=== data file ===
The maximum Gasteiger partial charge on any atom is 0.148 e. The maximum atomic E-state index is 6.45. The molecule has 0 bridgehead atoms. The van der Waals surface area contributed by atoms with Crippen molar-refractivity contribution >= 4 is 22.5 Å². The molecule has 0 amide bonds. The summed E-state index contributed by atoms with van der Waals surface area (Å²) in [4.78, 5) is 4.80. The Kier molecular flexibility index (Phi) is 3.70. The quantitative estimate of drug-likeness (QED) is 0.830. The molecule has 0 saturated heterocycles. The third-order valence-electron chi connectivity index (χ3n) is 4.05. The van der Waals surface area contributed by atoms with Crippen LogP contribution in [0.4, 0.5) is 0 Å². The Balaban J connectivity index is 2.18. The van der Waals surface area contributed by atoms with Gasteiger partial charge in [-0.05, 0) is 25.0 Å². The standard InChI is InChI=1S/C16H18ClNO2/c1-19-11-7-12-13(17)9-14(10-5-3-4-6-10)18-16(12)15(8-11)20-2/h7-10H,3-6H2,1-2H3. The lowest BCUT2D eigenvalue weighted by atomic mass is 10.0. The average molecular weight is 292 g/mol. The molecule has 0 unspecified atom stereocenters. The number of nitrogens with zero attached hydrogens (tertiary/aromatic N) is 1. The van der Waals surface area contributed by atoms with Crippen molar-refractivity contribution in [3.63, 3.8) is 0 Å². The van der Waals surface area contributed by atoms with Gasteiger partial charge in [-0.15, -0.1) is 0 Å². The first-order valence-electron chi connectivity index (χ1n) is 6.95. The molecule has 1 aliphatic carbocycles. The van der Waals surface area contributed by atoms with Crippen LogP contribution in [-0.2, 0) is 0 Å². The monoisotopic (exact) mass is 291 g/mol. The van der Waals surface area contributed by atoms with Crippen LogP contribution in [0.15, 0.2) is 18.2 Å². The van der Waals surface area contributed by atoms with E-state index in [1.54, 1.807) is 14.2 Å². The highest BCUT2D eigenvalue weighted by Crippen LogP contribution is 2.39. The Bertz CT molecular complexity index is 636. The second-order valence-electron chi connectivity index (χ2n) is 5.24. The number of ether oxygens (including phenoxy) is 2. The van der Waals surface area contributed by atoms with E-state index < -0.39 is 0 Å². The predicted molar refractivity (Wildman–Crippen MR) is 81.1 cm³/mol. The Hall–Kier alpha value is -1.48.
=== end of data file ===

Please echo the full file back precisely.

The maximum Gasteiger partial charge on any atom is 0.148 e. The maximum atomic E-state index is 6.45. The molecule has 0 bridgehead atoms. The van der Waals surface area contributed by atoms with Crippen molar-refractivity contribution >= 4 is 22.5 Å². The molecule has 0 amide bonds. The summed E-state index contributed by atoms with van der Waals surface area (Å²) in [4.78, 5) is 4.80. The Kier molecular flexibility index (Phi) is 3.70. The quantitative estimate of drug-likeness (QED) is 0.830. The molecule has 0 saturated heterocycles. The third-order valence-electron chi connectivity index (χ3n) is 4.05. The van der Waals surface area contributed by atoms with Crippen LogP contribution in [0.4, 0.5) is 0 Å². The Balaban J connectivity index is 2.18. The van der Waals surface area contributed by atoms with Gasteiger partial charge in [-0.05, 0) is 25.0 Å². The standard InChI is InChI=1S/C16H18ClNO2/c1-19-11-7-12-13(17)9-14(10-5-3-4-6-10)18-16(12)15(8-11)20-2/h7-10H,3-6H2,1-2H3. The lowest BCUT2D eigenvalue weighted by atomic mass is 10.0. The average molecular weight is 292 g/mol. The molecule has 0 unspecified atom stereocenters. The number of nitrogens with zero attached hydrogens (tertiary/aromatic N) is 1. The van der Waals surface area contributed by atoms with Crippen molar-refractivity contribution in [3.63, 3.8) is 0 Å². The van der Waals surface area contributed by atoms with Gasteiger partial charge in [-0.15, -0.1) is 0 Å². The first-order valence-electron chi connectivity index (χ1n) is 6.95. The molecule has 1 aliphatic carbocycles. The van der Waals surface area contributed by atoms with Crippen LogP contribution in [-0.2, 0) is 0 Å². The monoisotopic (exact) mass is 291 g/mol. The van der Waals surface area contributed by atoms with Crippen LogP contribution in [0.15, 0.2) is 18.2 Å². The van der Waals surface area contributed by atoms with E-state index in [1.54, 1.807) is 14.2 Å². The highest BCUT2D eigenvalue weighted by Crippen LogP contribution is 2.39. The Bertz CT molecular complexity index is 636. The second-order valence-electron chi connectivity index (χ2n) is 5.24. The number of ether oxygens (including phenoxy) is 2. The van der Waals surface area contributed by atoms with E-state index < -0.39 is 0 Å². The predicted molar refractivity (Wildman–Crippen MR) is 81.1 cm³/mol. The Hall–Kier alpha value is -1.48.